When I left Bosnia in 2018, my cousin gave me a book of poetry, Bosansko-Hercegovačka Poezija. It’s a slim volume, bright purple with a pale lilac square on its cover. From it, a woman sketched in dark blue, a wide-eyed and startled dove at her breast, stares out. It was published in 1983, and is soft with its years and the hands that have held it. I still haven’t read it. I can’t speak Bosnian. Or rather: I couldn’t. Or perhaps: I can’t speak it well enough for this. When we left Bosnia, we left the language too. I was five and naš jezik became simply: a language. Not mine. Definitely not ours.
It’s not entirely true to say that I haven’t read it. I’ve flicked through it, glancing at names as though I might find one I recognise. I am ignorant of most things to do with where I was born but I know that I do not come from a place famous for its poetic tradition. Bosnia is not Japan or India or Germany. That’s not to say we do not have poets. Every place has poets. But Bosnia is a small country, and, to most, insignificant. It is smaller than Iutruwita/Tasmania with two million less people, positioned on the south eastern flank of Europe and tucked into obscurity with countries like (North) Macedonia, Kosovo, Albania, Bulgaria, Moldova. It is very easily forgotten.
If people are good at history, when I tell them where I’m from, they make that sympathetic expression, their eyebrows folding like hands in prayer. They tell me that they ‘remember the war over there’, as though it were possible to reduce what happened to us to ‘the war over there’. Well. I suppose it is possible. Our genocide is obscure and attention is cruel. Case in point: they will then often ask, sometimes with morbid curiosity sometimes with the regular kind, what I remember of it.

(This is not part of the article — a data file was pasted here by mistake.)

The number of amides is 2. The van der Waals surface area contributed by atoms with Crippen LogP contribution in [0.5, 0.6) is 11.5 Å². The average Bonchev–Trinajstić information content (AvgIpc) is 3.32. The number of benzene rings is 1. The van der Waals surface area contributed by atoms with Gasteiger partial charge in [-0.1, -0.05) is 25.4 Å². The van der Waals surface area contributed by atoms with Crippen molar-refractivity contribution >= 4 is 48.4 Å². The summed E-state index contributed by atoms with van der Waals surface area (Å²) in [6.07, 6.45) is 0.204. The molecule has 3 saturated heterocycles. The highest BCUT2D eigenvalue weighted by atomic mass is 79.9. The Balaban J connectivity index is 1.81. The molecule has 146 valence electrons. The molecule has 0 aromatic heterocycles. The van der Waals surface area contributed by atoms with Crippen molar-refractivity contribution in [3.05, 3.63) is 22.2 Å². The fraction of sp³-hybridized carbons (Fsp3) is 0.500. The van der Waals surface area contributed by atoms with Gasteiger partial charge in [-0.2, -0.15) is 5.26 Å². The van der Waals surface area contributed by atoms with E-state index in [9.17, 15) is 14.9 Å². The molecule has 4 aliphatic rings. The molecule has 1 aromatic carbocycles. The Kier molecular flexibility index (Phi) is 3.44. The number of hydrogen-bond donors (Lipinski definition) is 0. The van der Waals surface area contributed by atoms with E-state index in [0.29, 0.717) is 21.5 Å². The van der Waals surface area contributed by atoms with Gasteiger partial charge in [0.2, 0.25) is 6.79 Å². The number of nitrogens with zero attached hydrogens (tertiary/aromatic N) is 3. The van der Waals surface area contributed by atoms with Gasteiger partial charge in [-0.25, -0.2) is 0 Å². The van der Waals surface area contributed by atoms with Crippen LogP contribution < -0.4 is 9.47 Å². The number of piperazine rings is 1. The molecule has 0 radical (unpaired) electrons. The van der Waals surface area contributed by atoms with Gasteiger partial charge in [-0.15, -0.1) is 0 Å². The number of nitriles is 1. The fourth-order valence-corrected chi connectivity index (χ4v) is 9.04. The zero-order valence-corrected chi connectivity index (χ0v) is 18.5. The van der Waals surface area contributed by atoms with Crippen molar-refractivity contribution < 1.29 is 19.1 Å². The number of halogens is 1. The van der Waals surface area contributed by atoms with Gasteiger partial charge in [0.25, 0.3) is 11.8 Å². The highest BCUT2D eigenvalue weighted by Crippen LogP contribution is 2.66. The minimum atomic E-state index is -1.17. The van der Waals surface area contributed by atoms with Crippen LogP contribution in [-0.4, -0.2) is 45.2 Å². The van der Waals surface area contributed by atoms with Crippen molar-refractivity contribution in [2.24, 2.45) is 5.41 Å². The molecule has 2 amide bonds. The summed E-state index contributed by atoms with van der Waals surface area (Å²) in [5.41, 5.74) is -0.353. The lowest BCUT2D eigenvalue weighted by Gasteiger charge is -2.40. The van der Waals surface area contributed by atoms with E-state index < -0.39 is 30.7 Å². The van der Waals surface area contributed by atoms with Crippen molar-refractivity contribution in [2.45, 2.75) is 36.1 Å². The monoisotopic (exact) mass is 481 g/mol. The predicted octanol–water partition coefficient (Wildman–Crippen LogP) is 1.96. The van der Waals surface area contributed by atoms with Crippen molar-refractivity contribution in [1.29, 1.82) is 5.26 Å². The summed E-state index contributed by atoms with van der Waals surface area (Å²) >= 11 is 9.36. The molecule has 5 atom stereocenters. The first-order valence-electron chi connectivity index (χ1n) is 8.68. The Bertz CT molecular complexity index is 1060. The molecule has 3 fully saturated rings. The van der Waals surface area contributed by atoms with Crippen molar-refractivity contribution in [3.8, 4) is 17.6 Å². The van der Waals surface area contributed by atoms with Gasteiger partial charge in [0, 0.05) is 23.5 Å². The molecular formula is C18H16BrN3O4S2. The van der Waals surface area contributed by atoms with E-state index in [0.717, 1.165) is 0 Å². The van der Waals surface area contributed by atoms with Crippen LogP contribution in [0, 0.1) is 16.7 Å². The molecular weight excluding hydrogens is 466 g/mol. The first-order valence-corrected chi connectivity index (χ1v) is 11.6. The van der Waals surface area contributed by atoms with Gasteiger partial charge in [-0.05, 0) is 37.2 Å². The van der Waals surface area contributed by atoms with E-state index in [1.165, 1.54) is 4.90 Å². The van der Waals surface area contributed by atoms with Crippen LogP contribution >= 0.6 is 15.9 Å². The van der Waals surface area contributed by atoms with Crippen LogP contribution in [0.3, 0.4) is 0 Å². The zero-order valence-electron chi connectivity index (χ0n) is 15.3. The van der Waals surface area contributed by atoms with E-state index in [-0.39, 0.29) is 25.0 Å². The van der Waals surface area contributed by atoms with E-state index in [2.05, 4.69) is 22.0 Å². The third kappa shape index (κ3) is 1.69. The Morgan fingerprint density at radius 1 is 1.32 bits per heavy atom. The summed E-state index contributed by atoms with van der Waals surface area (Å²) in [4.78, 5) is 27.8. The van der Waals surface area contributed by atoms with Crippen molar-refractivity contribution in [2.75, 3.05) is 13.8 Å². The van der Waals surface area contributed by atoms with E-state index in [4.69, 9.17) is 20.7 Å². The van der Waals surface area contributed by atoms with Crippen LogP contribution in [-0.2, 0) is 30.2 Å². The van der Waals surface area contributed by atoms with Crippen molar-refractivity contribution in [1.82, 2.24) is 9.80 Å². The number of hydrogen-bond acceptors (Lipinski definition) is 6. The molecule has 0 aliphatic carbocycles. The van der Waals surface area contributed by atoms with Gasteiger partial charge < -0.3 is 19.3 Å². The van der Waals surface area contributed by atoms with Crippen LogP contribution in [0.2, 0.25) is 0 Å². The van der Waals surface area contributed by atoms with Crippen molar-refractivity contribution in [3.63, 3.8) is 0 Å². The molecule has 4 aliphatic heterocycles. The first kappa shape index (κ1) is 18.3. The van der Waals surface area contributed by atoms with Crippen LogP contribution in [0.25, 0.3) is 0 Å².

When this happens, all I can think of is all the things that I don’t. My grandparents, for example. Their faces, their voices roughed with cigarette smoke, their papery hands holding me close as I grumble an escape in their lap. No matter how many times I look at the photos, they slip away from me. Even their names. Too, my father’s face unworried by grief. How it felt to be thrown in the air by him, caught in free-fall and tossed again, light as fog over Jablaničko jezero. My father, young and whole, clasping my hand in the tall grass behind our house, off to look at the bees. We had kept bees but they’re gone now. The bees. The sound of the word Babo. Our house without the ghosts. Our language without translation.
(No one is interested in this; they want to hear about the bombs, the camps, the hunger, the bullets; not my dead grandparents, the other dead, the interesting dead.)
I have not read the poetry collection that my cousin gave me, but my eyes have skimmed across certain poems and I’ve read others aloud, though with awful incomprehension. I did find a name I recognised, Ivo Andrić, and felt satisfied, connected to my cultural tradition even if I have only ever known him as a novelist and our novelists do not have quite as much trouble as our poets (Aleksandar Hemon, for example). Like our genocide, our writing is obscure. It does not cross the border. Or rather, when it does, it becomes diaspora, which is to say it becomes hyphenated. This is not the same as diluted, but it can feel that way.